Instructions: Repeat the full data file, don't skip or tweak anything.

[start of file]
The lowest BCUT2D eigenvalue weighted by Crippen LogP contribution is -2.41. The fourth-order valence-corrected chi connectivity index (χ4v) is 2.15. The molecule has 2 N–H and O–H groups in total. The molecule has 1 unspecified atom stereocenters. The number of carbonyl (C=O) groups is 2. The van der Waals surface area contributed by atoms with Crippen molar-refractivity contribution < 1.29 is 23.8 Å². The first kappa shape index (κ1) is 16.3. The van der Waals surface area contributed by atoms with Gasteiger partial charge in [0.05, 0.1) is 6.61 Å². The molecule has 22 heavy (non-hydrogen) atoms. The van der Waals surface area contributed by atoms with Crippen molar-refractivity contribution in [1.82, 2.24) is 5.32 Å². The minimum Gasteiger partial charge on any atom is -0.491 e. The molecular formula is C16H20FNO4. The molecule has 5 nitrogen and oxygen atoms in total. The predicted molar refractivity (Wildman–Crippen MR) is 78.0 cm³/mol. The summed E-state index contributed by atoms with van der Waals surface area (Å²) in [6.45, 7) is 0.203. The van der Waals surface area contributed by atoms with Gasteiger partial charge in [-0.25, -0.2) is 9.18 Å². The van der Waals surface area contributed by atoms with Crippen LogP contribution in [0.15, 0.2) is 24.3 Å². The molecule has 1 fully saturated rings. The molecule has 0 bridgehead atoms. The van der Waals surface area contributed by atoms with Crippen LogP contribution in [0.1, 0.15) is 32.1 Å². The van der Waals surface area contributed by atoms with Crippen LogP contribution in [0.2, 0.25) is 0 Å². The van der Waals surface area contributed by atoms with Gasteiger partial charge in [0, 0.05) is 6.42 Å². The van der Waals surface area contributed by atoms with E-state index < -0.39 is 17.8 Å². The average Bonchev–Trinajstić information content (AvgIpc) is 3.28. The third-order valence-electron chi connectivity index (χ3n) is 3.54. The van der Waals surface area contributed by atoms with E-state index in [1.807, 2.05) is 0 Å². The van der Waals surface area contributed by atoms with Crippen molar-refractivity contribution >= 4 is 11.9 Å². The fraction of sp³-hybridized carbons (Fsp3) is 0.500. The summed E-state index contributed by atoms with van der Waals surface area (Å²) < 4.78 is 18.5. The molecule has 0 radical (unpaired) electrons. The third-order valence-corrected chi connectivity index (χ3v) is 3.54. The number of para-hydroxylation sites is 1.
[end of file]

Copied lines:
The lowest BCUT2D eigenvalue weighted by Crippen LogP contribution is -2.41. The fourth-order valence-corrected chi connectivity index (χ4v) is 2.15. The molecule has 2 N–H and O–H groups in total. The molecule has 1 unspecified atom stereocenters. The number of carbonyl (C=O) groups is 2. The van der Waals surface area contributed by atoms with Crippen molar-refractivity contribution < 1.29 is 23.8 Å². The first kappa shape index (κ1) is 16.3. The van der Waals surface area contributed by atoms with Gasteiger partial charge in [0.05, 0.1) is 6.61 Å². The molecule has 22 heavy (non-hydrogen) atoms. The van der Waals surface area contributed by atoms with Crippen molar-refractivity contribution in [1.82, 2.24) is 5.32 Å². The minimum Gasteiger partial charge on any atom is -0.491 e. The molecular formula is C16H20FNO4. The molecule has 5 nitrogen and oxygen atoms in total. The predicted molar refractivity (Wildman–Crippen MR) is 78.0 cm³/mol. The summed E-state index contributed by atoms with van der Waals surface area (Å²) in [6.45, 7) is 0.203. The van der Waals surface area contributed by atoms with Gasteiger partial charge in [-0.25, -0.2) is 9.18 Å². The van der Waals surface area contributed by atoms with Crippen LogP contribution in [0.15, 0.2) is 24.3 Å². The molecule has 1 fully saturated rings. The molecule has 0 bridgehead atoms. The van der Waals surface area contributed by atoms with Crippen LogP contribution in [0.1, 0.15) is 32.1 Å². The van der Waals surface area contributed by atoms with Crippen LogP contribution in [0.2, 0.25) is 0 Å². The van der Waals surface area contributed by atoms with Gasteiger partial charge in [0, 0.05) is 6.42 Å². The van der Waals surface area contributed by atoms with E-state index < -0.39 is 17.8 Å². The average Bonchev–Trinajstić information content (AvgIpc) is 3.28. The third-order valence-electron chi connectivity index (χ3n) is 3.54. The van der Waals surface area contributed by atoms with E-state index in [1.807, 2.05) is 0 Å². The van der Waals surface area contributed by atoms with Crippen molar-refractivity contribution >= 4 is 11.9 Å². The fraction of sp³-hybridized carbons (Fsp3) is 0.500. The summed E-state index contributed by atoms with van der Waals surface area (Å²) < 4.78 is 18.5. The molecule has 0 radical (unpaired) electrons. The third-order valence-corrected chi connectivity index (χ3v) is 3.54. The number of para-hydroxylation sites is 1.